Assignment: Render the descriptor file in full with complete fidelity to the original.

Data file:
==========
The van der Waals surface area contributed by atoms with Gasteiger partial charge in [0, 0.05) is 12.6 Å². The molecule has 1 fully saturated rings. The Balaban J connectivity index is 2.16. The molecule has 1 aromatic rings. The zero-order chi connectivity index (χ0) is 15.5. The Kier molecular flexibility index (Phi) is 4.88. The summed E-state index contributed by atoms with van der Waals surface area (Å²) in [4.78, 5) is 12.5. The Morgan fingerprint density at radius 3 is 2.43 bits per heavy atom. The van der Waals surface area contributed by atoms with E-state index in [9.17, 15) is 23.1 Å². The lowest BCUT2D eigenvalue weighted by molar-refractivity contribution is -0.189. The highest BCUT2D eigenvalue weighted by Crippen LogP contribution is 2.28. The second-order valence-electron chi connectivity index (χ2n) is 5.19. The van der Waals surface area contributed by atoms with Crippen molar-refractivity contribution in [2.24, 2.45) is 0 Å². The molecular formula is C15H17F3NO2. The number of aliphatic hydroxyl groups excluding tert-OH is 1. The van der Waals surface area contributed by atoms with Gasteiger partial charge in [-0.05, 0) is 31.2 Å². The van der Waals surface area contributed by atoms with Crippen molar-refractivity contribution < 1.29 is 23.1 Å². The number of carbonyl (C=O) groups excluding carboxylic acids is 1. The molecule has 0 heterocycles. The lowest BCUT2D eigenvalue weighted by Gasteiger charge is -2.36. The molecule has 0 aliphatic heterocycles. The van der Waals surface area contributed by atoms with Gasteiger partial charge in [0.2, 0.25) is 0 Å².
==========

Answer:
The van der Waals surface area contributed by atoms with Gasteiger partial charge in [0, 0.05) is 12.6 Å². The molecule has 1 fully saturated rings. The Balaban J connectivity index is 2.16. The molecule has 1 aromatic rings. The zero-order chi connectivity index (χ0) is 15.5. The Kier molecular flexibility index (Phi) is 4.88. The summed E-state index contributed by atoms with van der Waals surface area (Å²) in [4.78, 5) is 12.5. The Morgan fingerprint density at radius 3 is 2.43 bits per heavy atom. The van der Waals surface area contributed by atoms with E-state index in [9.17, 15) is 23.1 Å². The lowest BCUT2D eigenvalue weighted by molar-refractivity contribution is -0.189. The highest BCUT2D eigenvalue weighted by Crippen LogP contribution is 2.28. The second-order valence-electron chi connectivity index (χ2n) is 5.19. The van der Waals surface area contributed by atoms with Crippen molar-refractivity contribution in [2.24, 2.45) is 0 Å². The molecular formula is C15H17F3NO2. The number of aliphatic hydroxyl groups excluding tert-OH is 1. The van der Waals surface area contributed by atoms with Gasteiger partial charge in [-0.05, 0) is 31.2 Å². The van der Waals surface area contributed by atoms with Crippen molar-refractivity contribution < 1.29 is 23.1 Å². The number of carbonyl (C=O) groups excluding carboxylic acids is 1. The molecule has 0 heterocycles. The lowest BCUT2D eigenvalue weighted by Gasteiger charge is -2.36. The molecule has 0 aliphatic heterocycles. The van der Waals surface area contributed by atoms with Gasteiger partial charge in [0.2, 0.25) is 0 Å².